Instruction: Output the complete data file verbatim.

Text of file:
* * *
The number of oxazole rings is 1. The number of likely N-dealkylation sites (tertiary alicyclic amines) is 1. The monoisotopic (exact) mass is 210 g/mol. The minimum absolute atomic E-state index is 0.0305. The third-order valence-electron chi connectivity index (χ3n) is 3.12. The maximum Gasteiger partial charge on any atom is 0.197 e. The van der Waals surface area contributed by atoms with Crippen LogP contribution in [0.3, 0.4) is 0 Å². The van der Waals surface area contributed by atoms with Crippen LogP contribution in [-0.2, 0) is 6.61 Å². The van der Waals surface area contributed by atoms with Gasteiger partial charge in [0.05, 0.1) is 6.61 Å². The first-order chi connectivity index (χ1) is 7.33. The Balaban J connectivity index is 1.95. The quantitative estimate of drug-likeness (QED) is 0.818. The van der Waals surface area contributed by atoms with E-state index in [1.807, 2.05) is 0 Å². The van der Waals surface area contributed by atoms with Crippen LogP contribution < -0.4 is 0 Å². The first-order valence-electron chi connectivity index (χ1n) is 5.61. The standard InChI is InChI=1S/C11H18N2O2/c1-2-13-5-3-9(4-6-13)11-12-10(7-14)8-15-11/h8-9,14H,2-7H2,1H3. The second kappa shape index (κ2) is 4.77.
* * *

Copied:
The number of oxazole rings is 1. The number of likely N-dealkylation sites (tertiary alicyclic amines) is 1. The monoisotopic (exact) mass is 210 g/mol. The minimum absolute atomic E-state index is 0.0305. The third-order valence-electron chi connectivity index (χ3n) is 3.12. The maximum Gasteiger partial charge on any atom is 0.197 e. The van der Waals surface area contributed by atoms with Crippen LogP contribution in [0.3, 0.4) is 0 Å². The van der Waals surface area contributed by atoms with Crippen LogP contribution in [-0.2, 0) is 6.61 Å². The van der Waals surface area contributed by atoms with Gasteiger partial charge in [0.05, 0.1) is 6.61 Å². The first-order chi connectivity index (χ1) is 7.33. The Balaban J connectivity index is 1.95. The quantitative estimate of drug-likeness (QED) is 0.818. The van der Waals surface area contributed by atoms with E-state index in [1.807, 2.05) is 0 Å². The van der Waals surface area contributed by atoms with Crippen LogP contribution < -0.4 is 0 Å². The first-order valence-electron chi connectivity index (χ1n) is 5.61. The standard InChI is InChI=1S/C11H18N2O2/c1-2-13-5-3-9(4-6-13)11-12-10(7-14)8-15-11/h8-9,14H,2-7H2,1H3. The second kappa shape index (κ2) is 4.77.